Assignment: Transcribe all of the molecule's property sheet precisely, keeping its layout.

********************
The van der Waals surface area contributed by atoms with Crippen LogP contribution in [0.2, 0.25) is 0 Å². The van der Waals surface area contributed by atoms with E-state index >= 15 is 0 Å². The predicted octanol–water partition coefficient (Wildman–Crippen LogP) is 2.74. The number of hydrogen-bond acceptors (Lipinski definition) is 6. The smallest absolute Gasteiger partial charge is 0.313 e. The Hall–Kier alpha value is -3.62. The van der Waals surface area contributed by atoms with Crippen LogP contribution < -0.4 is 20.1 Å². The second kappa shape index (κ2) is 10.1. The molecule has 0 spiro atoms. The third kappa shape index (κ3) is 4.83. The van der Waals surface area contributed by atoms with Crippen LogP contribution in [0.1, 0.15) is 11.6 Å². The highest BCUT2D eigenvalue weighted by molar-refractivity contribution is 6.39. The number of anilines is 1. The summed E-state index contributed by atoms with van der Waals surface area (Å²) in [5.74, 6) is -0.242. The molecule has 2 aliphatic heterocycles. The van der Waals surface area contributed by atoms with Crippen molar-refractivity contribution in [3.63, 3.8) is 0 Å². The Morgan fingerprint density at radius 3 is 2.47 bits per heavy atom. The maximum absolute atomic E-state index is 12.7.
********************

The van der Waals surface area contributed by atoms with Crippen LogP contribution in [0.2, 0.25) is 0 Å². The van der Waals surface area contributed by atoms with E-state index >= 15 is 0 Å². The predicted octanol–water partition coefficient (Wildman–Crippen LogP) is 2.74. The number of hydrogen-bond acceptors (Lipinski definition) is 6. The smallest absolute Gasteiger partial charge is 0.313 e. The Hall–Kier alpha value is -3.62. The van der Waals surface area contributed by atoms with Crippen LogP contribution < -0.4 is 20.1 Å². The second kappa shape index (κ2) is 10.1. The molecule has 0 spiro atoms. The third kappa shape index (κ3) is 4.83. The van der Waals surface area contributed by atoms with Crippen LogP contribution in [0.1, 0.15) is 11.6 Å². The highest BCUT2D eigenvalue weighted by molar-refractivity contribution is 6.39. The number of anilines is 1. The summed E-state index contributed by atoms with van der Waals surface area (Å²) in [5.74, 6) is -0.242. The molecule has 2 aliphatic heterocycles. The van der Waals surface area contributed by atoms with Crippen molar-refractivity contribution in [3.63, 3.8) is 0 Å². The Morgan fingerprint density at radius 3 is 2.47 bits per heavy atom. The maximum absolute atomic E-state index is 12.7.